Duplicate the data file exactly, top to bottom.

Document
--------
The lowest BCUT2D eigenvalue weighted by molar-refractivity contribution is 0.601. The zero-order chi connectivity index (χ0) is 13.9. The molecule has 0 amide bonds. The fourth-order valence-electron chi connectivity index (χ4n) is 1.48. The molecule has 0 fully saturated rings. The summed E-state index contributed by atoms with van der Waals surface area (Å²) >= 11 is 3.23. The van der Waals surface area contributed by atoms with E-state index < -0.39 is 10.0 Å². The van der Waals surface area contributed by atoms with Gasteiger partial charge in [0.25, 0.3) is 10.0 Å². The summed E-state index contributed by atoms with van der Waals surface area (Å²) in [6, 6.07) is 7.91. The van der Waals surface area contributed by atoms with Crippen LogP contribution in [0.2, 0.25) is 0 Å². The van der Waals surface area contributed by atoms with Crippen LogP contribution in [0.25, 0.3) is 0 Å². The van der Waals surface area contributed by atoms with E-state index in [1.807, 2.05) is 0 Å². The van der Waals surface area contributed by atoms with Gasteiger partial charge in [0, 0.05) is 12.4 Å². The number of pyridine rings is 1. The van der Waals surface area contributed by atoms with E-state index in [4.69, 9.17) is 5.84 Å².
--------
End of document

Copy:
The lowest BCUT2D eigenvalue weighted by molar-refractivity contribution is 0.601. The zero-order chi connectivity index (χ0) is 13.9. The molecule has 0 amide bonds. The fourth-order valence-electron chi connectivity index (χ4n) is 1.48. The molecule has 0 fully saturated rings. The summed E-state index contributed by atoms with van der Waals surface area (Å²) >= 11 is 3.23. The van der Waals surface area contributed by atoms with E-state index < -0.39 is 10.0 Å². The van der Waals surface area contributed by atoms with Gasteiger partial charge in [0.25, 0.3) is 10.0 Å². The summed E-state index contributed by atoms with van der Waals surface area (Å²) in [6, 6.07) is 7.91. The van der Waals surface area contributed by atoms with Crippen LogP contribution in [0.2, 0.25) is 0 Å². The van der Waals surface area contributed by atoms with Crippen LogP contribution in [0.25, 0.3) is 0 Å². The van der Waals surface area contributed by atoms with E-state index in [1.807, 2.05) is 0 Å². The van der Waals surface area contributed by atoms with Gasteiger partial charge in [0, 0.05) is 12.4 Å². The number of pyridine rings is 1. The van der Waals surface area contributed by atoms with E-state index in [4.69, 9.17) is 5.84 Å².